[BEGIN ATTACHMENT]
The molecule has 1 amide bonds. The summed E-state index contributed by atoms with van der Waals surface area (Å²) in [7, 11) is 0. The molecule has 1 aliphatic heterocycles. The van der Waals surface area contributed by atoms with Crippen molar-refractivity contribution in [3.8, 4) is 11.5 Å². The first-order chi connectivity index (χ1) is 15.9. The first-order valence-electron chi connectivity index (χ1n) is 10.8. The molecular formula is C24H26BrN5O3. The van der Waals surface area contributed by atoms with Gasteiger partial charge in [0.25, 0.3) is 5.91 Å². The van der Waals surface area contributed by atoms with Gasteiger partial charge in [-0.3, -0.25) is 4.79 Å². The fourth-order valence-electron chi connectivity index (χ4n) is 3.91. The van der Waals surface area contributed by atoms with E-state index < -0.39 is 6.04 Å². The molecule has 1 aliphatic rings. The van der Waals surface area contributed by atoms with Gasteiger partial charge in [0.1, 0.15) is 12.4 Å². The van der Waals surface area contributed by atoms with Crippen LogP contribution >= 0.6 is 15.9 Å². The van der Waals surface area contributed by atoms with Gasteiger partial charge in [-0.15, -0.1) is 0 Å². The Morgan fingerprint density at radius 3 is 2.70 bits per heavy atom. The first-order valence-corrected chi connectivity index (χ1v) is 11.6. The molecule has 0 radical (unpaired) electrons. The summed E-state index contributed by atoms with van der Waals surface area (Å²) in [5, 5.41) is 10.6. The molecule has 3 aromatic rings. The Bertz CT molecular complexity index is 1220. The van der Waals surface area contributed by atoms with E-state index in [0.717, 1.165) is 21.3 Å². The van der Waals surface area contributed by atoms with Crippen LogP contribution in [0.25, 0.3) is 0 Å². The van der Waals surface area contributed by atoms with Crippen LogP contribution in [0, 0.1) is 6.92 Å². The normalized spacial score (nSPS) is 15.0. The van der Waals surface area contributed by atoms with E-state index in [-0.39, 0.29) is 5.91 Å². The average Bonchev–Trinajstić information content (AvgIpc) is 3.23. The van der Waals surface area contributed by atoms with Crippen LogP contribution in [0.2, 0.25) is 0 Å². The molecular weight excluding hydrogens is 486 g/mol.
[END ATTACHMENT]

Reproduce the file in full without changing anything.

The molecule has 1 amide bonds. The summed E-state index contributed by atoms with van der Waals surface area (Å²) in [7, 11) is 0. The molecule has 1 aliphatic heterocycles. The van der Waals surface area contributed by atoms with Crippen molar-refractivity contribution in [3.8, 4) is 11.5 Å². The first-order chi connectivity index (χ1) is 15.9. The first-order valence-electron chi connectivity index (χ1n) is 10.8. The molecular formula is C24H26BrN5O3. The van der Waals surface area contributed by atoms with Gasteiger partial charge in [0.25, 0.3) is 5.91 Å². The van der Waals surface area contributed by atoms with Gasteiger partial charge in [-0.3, -0.25) is 4.79 Å². The fourth-order valence-electron chi connectivity index (χ4n) is 3.91. The van der Waals surface area contributed by atoms with E-state index < -0.39 is 6.04 Å². The molecule has 1 aliphatic rings. The van der Waals surface area contributed by atoms with Gasteiger partial charge in [0.1, 0.15) is 12.4 Å². The van der Waals surface area contributed by atoms with Crippen LogP contribution >= 0.6 is 15.9 Å². The van der Waals surface area contributed by atoms with Gasteiger partial charge in [-0.15, -0.1) is 0 Å². The Morgan fingerprint density at radius 3 is 2.70 bits per heavy atom. The first-order valence-corrected chi connectivity index (χ1v) is 11.6. The molecule has 0 radical (unpaired) electrons. The summed E-state index contributed by atoms with van der Waals surface area (Å²) in [5, 5.41) is 10.6. The molecule has 3 aromatic rings. The Bertz CT molecular complexity index is 1220. The van der Waals surface area contributed by atoms with E-state index in [0.717, 1.165) is 21.3 Å². The van der Waals surface area contributed by atoms with Crippen LogP contribution in [0.25, 0.3) is 0 Å². The van der Waals surface area contributed by atoms with Crippen LogP contribution in [0, 0.1) is 6.92 Å². The normalized spacial score (nSPS) is 15.0. The van der Waals surface area contributed by atoms with E-state index in [-0.39, 0.29) is 5.91 Å². The average Bonchev–Trinajstić information content (AvgIpc) is 3.23. The van der Waals surface area contributed by atoms with Crippen LogP contribution in [0.2, 0.25) is 0 Å². The molecular weight excluding hydrogens is 486 g/mol.